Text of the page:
by the cumulative evidence of centuries naturally gets nearer and nearer to being proof all the time; and if this continue and continue, it will some day become authority—and authority is a bedded rock, and will abide.
In my long life I have seen several cases where the Tree appeared announcing a death which was still far away; but in none of these was the person in a state of sin. No; the apparition was in these cases only a special grace; in place of deferring the tidings of that soul's redemption till the day of death, the apparition brought them long before, and with them peace—peace that might no more be disturbed—the eternal peace of God. I myself, old and broken, wait with serenity; for I have seen the vision of the Tree. I have seen it, and am content.
Always, from the remotest times, when the children joined hands and danced around the Fairy Tree they sang a song which was the Tree's Song, the Song of L'Arbre Fée de Bourlemont. They sang it to a quaint sweet air—a solacing sweet air which has gone murmuring through my dreaming spirit all my life when I was weary and troubled, resting me and carrying me through night and distance home again. No stranger can know or feel what that song has been, through the drifting centuries, to exiled Children of the Tree, homeless and heavy of heart in countries foreign to their speech and ways. You will think it a simple thing, that song, and poor, perchance; but if you will remember what it was to us, and what it brought before our eyes when it floated through our memories, then you will respect it. And you will understand how the water wells up in our eyes and makes all things dim, and our voices break and we cannot sing the last lines:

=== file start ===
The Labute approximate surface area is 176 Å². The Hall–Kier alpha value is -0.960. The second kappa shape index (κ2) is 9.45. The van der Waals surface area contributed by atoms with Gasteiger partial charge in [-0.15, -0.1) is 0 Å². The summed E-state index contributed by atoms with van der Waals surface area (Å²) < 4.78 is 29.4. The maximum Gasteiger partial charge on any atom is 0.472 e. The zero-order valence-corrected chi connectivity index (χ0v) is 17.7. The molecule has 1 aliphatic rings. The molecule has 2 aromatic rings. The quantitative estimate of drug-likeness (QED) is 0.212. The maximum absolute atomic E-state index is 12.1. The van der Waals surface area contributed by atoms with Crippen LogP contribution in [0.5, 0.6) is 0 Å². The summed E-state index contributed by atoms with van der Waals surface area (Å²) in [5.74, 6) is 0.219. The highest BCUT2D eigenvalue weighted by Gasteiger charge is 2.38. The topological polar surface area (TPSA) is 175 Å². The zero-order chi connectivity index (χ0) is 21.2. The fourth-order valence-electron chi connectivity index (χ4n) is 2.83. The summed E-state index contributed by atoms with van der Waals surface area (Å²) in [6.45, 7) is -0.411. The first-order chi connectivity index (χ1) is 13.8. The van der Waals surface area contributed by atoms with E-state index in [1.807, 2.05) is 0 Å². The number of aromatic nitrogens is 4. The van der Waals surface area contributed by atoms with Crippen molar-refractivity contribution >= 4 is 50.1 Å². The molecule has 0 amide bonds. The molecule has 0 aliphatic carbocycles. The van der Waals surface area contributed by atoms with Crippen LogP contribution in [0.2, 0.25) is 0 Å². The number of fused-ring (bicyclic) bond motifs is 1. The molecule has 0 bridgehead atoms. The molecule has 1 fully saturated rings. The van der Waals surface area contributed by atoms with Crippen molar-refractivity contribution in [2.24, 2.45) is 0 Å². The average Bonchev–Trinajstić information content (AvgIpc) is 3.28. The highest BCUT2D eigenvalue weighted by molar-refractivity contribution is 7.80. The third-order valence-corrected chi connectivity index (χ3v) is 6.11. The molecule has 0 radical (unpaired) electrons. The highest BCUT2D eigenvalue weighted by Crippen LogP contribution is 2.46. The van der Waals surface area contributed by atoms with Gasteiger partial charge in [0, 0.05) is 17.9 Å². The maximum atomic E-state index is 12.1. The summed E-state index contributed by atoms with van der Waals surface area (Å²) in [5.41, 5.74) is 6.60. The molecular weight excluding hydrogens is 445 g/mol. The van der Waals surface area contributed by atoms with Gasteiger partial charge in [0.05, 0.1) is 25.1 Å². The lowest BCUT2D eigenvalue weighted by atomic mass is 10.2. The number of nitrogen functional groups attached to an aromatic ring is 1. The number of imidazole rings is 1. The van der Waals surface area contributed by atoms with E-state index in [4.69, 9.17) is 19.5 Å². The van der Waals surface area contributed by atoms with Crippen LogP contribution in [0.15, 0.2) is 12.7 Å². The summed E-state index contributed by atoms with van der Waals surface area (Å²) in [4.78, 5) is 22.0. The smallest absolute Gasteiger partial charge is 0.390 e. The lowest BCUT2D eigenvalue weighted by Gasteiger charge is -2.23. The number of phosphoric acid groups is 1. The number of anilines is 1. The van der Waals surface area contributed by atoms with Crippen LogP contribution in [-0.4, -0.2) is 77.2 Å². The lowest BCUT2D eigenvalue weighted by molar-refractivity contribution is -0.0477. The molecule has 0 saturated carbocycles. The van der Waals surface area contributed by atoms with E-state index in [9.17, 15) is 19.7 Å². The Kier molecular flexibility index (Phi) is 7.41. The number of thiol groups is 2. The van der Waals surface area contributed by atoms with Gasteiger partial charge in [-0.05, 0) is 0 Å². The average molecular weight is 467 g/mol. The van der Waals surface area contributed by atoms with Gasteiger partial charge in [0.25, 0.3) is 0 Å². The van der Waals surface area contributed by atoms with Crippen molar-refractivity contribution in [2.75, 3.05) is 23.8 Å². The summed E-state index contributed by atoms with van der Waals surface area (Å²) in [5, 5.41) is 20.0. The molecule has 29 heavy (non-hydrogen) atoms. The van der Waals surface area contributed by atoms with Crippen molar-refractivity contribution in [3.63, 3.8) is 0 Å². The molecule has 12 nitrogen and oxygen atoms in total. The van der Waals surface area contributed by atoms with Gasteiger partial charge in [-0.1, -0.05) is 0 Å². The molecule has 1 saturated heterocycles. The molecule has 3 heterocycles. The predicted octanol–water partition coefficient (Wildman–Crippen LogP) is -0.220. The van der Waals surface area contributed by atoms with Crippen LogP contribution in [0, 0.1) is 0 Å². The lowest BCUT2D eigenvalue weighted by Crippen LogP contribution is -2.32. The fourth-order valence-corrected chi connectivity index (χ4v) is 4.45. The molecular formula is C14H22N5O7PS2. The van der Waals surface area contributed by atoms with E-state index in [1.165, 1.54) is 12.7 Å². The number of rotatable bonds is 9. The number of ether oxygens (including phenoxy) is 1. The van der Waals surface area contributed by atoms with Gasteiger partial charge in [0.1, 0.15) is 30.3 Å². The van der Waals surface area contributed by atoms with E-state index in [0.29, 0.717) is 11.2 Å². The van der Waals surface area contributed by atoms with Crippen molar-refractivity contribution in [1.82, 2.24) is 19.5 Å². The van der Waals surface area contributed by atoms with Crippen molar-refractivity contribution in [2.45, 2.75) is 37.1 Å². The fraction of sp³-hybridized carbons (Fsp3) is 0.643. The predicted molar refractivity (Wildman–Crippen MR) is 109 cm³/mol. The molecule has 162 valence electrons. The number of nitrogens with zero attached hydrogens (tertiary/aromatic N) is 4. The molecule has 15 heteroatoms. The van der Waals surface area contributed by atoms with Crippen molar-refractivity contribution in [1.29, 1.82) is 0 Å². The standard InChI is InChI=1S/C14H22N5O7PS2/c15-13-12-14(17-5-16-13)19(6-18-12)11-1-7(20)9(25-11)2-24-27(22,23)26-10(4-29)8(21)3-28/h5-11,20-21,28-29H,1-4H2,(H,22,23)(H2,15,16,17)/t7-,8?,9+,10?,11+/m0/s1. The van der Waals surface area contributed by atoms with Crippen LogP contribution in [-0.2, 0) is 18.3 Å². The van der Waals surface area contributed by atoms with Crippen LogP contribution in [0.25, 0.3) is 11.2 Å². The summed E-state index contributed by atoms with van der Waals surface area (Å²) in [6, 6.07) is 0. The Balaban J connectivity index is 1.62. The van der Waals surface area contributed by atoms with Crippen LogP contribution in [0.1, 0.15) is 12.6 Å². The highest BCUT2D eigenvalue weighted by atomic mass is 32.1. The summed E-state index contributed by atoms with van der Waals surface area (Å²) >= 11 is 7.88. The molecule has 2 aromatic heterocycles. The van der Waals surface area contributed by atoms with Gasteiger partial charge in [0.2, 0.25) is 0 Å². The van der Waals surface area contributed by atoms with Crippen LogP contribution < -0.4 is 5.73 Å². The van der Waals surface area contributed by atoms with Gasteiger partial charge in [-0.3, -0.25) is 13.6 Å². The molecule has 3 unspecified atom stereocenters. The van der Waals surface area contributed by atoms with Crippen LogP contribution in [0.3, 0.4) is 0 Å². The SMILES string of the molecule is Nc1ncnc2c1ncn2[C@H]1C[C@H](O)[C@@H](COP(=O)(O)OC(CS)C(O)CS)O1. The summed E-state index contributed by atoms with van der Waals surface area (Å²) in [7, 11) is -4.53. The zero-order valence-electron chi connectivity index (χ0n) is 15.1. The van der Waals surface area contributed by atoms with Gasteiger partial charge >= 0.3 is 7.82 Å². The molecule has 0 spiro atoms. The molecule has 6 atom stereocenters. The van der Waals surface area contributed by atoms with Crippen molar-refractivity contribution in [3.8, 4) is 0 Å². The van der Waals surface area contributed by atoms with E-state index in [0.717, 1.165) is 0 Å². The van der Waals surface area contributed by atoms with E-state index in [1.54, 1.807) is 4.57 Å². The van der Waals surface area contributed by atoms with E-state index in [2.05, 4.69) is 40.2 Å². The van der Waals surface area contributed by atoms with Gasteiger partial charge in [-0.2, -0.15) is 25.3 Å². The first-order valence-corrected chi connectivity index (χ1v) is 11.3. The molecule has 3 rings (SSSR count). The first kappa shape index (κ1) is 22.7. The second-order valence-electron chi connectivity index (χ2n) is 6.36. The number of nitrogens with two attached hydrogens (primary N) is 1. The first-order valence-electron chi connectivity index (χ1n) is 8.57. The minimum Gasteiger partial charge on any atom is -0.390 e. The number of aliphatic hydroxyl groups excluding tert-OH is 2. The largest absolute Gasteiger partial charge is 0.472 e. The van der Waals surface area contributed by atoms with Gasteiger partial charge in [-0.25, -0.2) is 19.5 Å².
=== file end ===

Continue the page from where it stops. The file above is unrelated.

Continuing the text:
"And when, in exile wand'ring, we
Shall fainting yearn for glimpse of thee,
O rise upon our sight!"
And you will remember that Joan of Arc sang this song with us around the Tree when she was a little child, and always loved it. And that hallows it, yes, you will grant that: